High crosses

Burnley also demands height in their crosses.

Having the highest cross to low cross-ratio with 3.662 high crosses to low crosses, the highest in the Premier League this season. Second-placed West Ham, do not even cross into 3 with 2.960 high crosses to low crosses.

To put some perspective on that number, Chelsea FC with one of the best target-men in the world, Romelu Lukaku, only produce 1.648 high crosses to low crosses, which is only 45% of Burnley’s ratio.


Having done some tactical analysis, let’s look at why Chris Wood was a success at Turf Moor.

Chris Wood at Burnley

Chris Wood has bought from Leeds United in the summer of 2017 for £14.7m. After scoring 44 goals in 88 appearances for Leeds United, Wood seemed like a promising option, and he was.

Scoring 53 times over the course of 165 appearances for Burnley, Wood was undoubtedly a success for a team struggling with relegation. But how did he fit Sean Dyche’s system?

Aerial Duels

As mentioned previously, Burnley would, and still do, play a lot of long balls forward, and Wood was a linchpin for their direct play.

Chris Wood tops the most aerial duels (274) and aerial duels won (124) out of every forward in the Premier League this season.

Looking at this example of Chris Wood, we can see how Burnley used his target-man strengths effectively.

Target man

In the first frame, Wood wins the header from a Nick Pope goal-kick. Wood gets in front of his man, which is an excellent idea in that situation. This is because the only options Wood had been to either pass to Maxwel Cornet, who was being marked securely or head the ball back to one of his teammates in space.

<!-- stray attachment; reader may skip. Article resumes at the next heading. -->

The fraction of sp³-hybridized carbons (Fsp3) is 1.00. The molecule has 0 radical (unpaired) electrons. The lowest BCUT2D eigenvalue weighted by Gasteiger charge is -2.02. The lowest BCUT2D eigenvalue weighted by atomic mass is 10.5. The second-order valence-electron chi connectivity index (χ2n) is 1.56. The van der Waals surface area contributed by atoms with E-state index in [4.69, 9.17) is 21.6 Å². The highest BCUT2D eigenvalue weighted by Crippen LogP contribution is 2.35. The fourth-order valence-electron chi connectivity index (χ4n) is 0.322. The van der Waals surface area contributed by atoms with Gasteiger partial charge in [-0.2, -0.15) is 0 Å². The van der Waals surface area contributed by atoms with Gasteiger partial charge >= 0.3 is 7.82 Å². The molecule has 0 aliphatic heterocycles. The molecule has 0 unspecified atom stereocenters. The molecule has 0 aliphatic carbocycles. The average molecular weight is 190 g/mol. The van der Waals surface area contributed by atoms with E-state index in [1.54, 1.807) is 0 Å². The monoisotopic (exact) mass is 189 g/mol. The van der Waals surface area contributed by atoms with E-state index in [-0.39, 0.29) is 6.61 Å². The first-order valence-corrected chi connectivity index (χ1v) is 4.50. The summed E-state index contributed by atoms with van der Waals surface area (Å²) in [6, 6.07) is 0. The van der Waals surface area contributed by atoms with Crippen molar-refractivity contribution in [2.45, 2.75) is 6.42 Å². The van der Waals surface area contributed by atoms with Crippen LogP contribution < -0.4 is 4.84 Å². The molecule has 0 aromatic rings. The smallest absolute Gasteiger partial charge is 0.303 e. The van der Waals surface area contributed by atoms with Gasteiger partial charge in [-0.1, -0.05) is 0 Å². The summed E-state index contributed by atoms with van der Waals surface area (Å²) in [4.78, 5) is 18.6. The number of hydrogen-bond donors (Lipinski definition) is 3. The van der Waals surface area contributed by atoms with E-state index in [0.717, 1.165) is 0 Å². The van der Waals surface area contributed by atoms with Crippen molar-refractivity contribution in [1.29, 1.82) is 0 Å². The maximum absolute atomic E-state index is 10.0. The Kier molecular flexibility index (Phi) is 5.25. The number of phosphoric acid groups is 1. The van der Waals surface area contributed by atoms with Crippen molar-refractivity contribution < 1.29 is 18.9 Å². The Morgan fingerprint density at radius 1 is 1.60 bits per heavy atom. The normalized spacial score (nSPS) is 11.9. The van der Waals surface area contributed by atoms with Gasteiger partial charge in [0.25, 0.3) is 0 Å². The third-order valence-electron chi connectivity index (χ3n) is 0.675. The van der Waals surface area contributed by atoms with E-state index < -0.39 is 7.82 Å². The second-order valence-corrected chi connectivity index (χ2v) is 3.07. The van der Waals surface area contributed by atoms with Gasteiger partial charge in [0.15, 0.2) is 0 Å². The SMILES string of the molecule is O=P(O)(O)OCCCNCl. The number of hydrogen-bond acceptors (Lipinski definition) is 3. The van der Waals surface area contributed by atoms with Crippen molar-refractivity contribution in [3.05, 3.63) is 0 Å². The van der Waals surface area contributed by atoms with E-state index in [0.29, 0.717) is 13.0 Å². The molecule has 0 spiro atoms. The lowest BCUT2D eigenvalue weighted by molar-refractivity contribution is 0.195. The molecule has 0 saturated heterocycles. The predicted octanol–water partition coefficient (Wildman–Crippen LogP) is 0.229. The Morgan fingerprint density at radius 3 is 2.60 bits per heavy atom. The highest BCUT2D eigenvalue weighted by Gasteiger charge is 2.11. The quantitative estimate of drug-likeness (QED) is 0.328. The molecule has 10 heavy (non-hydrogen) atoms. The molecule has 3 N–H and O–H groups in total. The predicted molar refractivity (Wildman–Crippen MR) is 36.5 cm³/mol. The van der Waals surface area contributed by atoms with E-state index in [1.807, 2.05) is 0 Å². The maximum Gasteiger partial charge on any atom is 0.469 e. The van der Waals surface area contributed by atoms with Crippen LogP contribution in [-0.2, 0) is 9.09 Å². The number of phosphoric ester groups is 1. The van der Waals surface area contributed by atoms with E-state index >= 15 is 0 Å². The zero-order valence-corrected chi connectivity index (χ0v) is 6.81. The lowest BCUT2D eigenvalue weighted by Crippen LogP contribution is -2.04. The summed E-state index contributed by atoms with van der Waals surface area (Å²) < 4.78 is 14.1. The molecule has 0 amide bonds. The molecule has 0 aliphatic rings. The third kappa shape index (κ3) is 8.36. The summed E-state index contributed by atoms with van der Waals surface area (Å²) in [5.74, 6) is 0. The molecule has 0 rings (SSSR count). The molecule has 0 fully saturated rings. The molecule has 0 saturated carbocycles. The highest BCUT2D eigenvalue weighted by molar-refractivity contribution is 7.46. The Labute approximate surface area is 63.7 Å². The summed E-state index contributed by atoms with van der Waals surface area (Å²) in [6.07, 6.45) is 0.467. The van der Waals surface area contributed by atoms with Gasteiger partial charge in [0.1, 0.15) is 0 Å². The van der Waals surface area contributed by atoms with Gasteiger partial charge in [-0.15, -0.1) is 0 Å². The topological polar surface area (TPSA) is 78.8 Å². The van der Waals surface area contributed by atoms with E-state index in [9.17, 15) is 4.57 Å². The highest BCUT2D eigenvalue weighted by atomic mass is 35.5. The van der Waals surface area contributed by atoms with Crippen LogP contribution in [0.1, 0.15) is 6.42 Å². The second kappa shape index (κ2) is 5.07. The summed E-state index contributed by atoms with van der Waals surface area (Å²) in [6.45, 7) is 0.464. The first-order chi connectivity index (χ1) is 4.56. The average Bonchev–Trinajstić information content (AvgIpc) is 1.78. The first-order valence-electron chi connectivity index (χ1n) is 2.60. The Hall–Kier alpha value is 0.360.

Then, Wood moves into the half-space on the left (unable to see in the image). Burnley could try and play the ball to Dwight McNeil or Ashley Westwood; however, they opt to play a long ball towards Chris Wood.

Wood then uses his strength and good first touch to bring the ball down. McNeil (circled in blue) goes to the half-space, and Charlie Taylor (unable to see in the image), makes an over-lapping run.

The last frame paints a perfect picture of how pivotal Burnley’s attacks were on Wood. Wood has a decision to make, pass the ball to Mcneil or Taylor with only Cornet in the box. Cornet is not a good header of the ball, and it would be unlikely to result in anything more than a goal kick. Or, Wood can take a shot himself to catch Islan Meslier off guard.

If Cornet were in the same situation that Wood was in for the last frame, then we would have seen Cornet pass the ball to McNeil or Taylor so they could cross the ball into Wood.

Wout Weghorst at Wolfsburg

Wout Weghorst was brought in from Bundesliga team Wolfsburg for £12.6m during the past January transfer window, and it is easy to see why.